Dictionary of Functions

Joshua Landau joshua.landau.ws at gmail.com
Thu Nov 15 20:41:03 CET 2012


On 15 November 2012 17:13, Chris Kaynor <ckaynor at zindagigames.com> wrote:

> On Thu, Nov 15, 2012 at 8:04 AM, Kevin Gullikson
> <kevin.gullikson at gmail.com> wrote:
> > Hi all,
> >
> > I am trying to make a dictionary of functions, where each entry in the
> > dictionary is the same function with a few of the parameters set to
> specific
> > parameters. My actual use is pretty complicated, but I managed to boil
> down
> > the issue I am having to the following example:
> >
> > In [1]: def test_fcn(a, x):
> >    ...:     return a*x
> >    ...:
> >
> > In [2]: fcn_dict = {}
> >
> > In [3]: for i in [1,2,3]:
> >    ...:     fcn_dict[i] = lambda x: test_fcn(i, x)
> >    ...:
>
> In this case, I would recommend using functools.partial instead of a
> lambda.
> It will solve this problem (although MRAB's solution will as well), is
> trivially faster (likely insignificant in any real application), and,
> IMO, clearer:
>
> for i in [1,2,3]:
>     fcn_dict[i] = functools.partial(test_fcn, i)
>
> Note that this only works if you are either only specifying the first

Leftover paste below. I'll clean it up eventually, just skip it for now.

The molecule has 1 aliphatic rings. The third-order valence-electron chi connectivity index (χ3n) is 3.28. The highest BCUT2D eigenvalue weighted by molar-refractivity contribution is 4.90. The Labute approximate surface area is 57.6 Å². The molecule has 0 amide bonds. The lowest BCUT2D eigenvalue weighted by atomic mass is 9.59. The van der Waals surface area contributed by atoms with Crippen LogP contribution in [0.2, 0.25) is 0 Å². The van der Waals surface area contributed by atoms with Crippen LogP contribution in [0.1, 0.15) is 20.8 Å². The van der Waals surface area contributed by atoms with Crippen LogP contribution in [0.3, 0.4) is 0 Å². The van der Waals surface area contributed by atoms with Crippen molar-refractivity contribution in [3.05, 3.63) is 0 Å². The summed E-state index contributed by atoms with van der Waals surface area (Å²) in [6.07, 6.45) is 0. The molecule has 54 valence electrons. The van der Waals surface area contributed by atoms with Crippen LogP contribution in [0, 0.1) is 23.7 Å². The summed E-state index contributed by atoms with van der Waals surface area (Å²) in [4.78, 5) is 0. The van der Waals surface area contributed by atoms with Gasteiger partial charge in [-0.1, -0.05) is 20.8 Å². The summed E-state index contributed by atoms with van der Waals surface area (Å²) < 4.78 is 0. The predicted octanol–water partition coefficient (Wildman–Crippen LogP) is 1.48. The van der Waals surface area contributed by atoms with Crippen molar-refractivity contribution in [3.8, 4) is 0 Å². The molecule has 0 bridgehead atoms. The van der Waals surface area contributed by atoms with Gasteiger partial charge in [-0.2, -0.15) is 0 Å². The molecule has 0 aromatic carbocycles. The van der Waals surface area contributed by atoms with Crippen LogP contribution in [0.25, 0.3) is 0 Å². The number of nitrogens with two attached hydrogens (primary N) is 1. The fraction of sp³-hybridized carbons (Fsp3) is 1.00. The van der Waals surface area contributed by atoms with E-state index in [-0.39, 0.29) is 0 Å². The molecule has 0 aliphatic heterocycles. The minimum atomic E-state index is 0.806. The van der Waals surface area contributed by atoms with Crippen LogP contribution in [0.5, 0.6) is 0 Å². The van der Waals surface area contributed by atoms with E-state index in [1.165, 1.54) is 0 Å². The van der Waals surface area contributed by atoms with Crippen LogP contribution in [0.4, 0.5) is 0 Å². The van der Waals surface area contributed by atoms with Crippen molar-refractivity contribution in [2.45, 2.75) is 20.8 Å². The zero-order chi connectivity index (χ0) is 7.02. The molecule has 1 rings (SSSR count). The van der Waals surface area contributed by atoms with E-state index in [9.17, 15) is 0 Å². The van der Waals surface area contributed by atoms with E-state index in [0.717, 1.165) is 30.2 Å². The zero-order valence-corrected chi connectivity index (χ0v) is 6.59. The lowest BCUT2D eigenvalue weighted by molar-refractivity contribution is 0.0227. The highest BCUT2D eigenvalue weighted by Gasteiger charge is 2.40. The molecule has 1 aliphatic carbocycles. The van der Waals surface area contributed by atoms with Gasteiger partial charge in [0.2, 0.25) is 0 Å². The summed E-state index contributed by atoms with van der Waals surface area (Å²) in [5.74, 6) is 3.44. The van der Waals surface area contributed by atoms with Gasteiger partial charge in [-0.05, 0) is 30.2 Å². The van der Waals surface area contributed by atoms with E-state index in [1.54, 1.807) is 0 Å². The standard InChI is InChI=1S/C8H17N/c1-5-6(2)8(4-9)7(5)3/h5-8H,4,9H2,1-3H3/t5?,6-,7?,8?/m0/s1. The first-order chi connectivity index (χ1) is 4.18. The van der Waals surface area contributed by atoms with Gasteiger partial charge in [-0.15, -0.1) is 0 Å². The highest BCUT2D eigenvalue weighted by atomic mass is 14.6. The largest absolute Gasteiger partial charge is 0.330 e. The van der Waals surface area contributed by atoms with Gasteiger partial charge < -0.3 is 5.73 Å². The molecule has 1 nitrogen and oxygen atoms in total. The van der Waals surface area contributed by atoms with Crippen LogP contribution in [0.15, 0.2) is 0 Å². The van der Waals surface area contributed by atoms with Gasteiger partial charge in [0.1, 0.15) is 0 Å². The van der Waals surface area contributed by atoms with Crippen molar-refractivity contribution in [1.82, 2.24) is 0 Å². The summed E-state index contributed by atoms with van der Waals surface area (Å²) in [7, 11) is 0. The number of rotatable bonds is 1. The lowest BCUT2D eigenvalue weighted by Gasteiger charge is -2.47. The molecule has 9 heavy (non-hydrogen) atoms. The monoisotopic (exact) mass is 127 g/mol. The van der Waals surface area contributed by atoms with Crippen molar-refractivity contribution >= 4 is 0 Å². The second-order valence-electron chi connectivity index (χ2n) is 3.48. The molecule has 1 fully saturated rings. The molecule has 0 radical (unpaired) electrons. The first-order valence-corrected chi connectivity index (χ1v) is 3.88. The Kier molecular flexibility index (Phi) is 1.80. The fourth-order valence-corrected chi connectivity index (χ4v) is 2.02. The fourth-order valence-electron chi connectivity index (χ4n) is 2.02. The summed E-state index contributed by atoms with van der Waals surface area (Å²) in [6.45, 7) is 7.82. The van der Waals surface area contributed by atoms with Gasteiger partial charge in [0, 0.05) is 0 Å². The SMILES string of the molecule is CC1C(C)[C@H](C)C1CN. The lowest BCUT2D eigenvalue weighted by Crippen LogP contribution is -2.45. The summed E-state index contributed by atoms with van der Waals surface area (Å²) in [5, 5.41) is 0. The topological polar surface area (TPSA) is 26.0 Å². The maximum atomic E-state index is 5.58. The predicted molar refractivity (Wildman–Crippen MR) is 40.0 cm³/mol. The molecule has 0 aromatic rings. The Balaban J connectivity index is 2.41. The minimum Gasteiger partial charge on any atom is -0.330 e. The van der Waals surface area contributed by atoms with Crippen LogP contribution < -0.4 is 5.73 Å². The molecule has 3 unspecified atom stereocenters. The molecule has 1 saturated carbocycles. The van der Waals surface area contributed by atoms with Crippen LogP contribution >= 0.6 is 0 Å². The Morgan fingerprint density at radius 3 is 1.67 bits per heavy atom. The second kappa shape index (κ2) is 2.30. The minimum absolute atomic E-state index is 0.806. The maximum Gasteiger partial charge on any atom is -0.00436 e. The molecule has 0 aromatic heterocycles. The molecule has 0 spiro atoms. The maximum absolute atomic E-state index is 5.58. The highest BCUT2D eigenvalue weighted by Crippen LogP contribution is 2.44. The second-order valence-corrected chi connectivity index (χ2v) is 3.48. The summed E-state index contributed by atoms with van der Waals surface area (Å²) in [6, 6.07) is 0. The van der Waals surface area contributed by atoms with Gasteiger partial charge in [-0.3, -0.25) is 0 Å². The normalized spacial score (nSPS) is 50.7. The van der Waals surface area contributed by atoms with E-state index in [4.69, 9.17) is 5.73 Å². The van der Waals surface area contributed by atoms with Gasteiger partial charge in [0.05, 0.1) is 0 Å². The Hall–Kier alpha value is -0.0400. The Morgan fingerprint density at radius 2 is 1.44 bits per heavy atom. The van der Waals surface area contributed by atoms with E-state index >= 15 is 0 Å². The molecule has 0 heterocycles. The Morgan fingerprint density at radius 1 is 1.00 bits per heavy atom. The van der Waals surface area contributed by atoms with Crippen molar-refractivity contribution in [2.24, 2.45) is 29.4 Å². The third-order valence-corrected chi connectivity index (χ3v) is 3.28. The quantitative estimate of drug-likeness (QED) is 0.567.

> arguments by position, or specifying arguments by keyword. There is no
> way to specify the second argument by position; you'd have to pass it
> as a keyword argument.
>

Another way to do this is by making a factory function:

>>> def factor_multiplier(factor):
...     def factor_multiply(target):
...             return factor * target
...     return factor_multiply
...

Testing it:

>>> trippler = factor_multiplier(3)
>>> trippler
<function factor_multiplier.<locals>.factor_multiply at 0x7ffeb5d6db90>
>>> trippler(10)
30
>>> doubler = factor_multiplier(2)
>>> doubler(15)
30
>>> doubler(trippler(1))
6
>>>

Solving your problem:

>>> function_dict = {}
>>> for i in range(100):
...     function_dict[i] = factor_multiplier(i)
...
>>>
>>> function_dict[42](2)
84
>>> function_dict[20](3)
60
>>>

This is definitely longer that Chris' approach, but it's more powerful
overall. It's worth learning and using both.

In a sense, you were close, but you were just not catching the variable:

>>> function_dict.clear()
>>> for i in range(100):
...     function_dict[i] = (lambda i: lambda x: x*i)(i)
...
>>> function_dict[19](2)
38
>>>
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